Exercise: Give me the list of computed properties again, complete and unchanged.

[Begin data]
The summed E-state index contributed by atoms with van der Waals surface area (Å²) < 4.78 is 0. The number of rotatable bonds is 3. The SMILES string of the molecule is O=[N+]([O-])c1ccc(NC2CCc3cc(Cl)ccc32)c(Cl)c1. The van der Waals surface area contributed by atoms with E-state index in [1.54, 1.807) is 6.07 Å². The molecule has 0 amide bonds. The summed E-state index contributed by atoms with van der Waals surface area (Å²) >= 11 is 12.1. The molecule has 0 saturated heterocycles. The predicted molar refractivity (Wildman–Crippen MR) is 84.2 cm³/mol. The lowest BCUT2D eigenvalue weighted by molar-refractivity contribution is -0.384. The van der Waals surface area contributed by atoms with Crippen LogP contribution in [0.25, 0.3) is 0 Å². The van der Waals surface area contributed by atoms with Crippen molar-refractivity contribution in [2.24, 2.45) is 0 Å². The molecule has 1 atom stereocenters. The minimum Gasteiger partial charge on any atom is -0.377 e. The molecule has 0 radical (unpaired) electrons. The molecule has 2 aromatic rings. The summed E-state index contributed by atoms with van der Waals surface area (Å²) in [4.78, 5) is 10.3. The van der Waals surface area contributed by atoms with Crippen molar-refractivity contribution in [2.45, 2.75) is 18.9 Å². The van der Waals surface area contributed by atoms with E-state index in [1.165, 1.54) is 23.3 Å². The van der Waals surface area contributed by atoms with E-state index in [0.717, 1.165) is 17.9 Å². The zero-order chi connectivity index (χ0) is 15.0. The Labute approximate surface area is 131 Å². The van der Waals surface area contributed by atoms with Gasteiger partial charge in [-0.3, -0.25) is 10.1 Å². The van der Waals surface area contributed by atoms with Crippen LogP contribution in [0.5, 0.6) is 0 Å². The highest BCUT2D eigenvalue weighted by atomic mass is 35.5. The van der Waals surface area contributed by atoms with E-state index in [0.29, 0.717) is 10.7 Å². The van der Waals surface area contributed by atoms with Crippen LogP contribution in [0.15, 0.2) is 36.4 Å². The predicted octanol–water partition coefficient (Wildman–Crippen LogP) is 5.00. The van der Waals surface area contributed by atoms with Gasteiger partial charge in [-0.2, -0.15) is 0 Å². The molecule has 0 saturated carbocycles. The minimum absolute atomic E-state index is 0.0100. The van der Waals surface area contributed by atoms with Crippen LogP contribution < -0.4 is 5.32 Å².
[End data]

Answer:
The summed E-state index contributed by atoms with van der Waals surface area (Å²) < 4.78 is 0. The number of rotatable bonds is 3. The SMILES string of the molecule is O=[N+]([O-])c1ccc(NC2CCc3cc(Cl)ccc32)c(Cl)c1. The van der Waals surface area contributed by atoms with E-state index in [1.54, 1.807) is 6.07 Å². The molecule has 0 amide bonds. The summed E-state index contributed by atoms with van der Waals surface area (Å²) >= 11 is 12.1. The molecule has 0 saturated heterocycles. The predicted molar refractivity (Wildman–Crippen MR) is 84.2 cm³/mol. The lowest BCUT2D eigenvalue weighted by molar-refractivity contribution is -0.384. The van der Waals surface area contributed by atoms with Crippen LogP contribution in [0.25, 0.3) is 0 Å². The van der Waals surface area contributed by atoms with Crippen molar-refractivity contribution in [2.24, 2.45) is 0 Å². The molecule has 1 atom stereocenters. The minimum Gasteiger partial charge on any atom is -0.377 e. The molecule has 0 radical (unpaired) electrons. The molecule has 2 aromatic rings. The summed E-state index contributed by atoms with van der Waals surface area (Å²) in [4.78, 5) is 10.3. The van der Waals surface area contributed by atoms with Crippen molar-refractivity contribution in [2.45, 2.75) is 18.9 Å². The van der Waals surface area contributed by atoms with E-state index in [1.165, 1.54) is 23.3 Å². The van der Waals surface area contributed by atoms with E-state index in [0.717, 1.165) is 17.9 Å². The zero-order chi connectivity index (χ0) is 15.0. The Labute approximate surface area is 131 Å². The van der Waals surface area contributed by atoms with Gasteiger partial charge in [-0.3, -0.25) is 10.1 Å². The van der Waals surface area contributed by atoms with Crippen LogP contribution in [0.5, 0.6) is 0 Å². The highest BCUT2D eigenvalue weighted by atomic mass is 35.5. The van der Waals surface area contributed by atoms with E-state index in [0.29, 0.717) is 10.7 Å². The van der Waals surface area contributed by atoms with Crippen LogP contribution in [0.15, 0.2) is 36.4 Å². The predicted octanol–water partition coefficient (Wildman–Crippen LogP) is 5.00. The van der Waals surface area contributed by atoms with Gasteiger partial charge in [-0.2, -0.15) is 0 Å². The molecule has 0 saturated carbocycles. The minimum absolute atomic E-state index is 0.0100. The van der Waals surface area contributed by atoms with Crippen LogP contribution < -0.4 is 5.32 Å².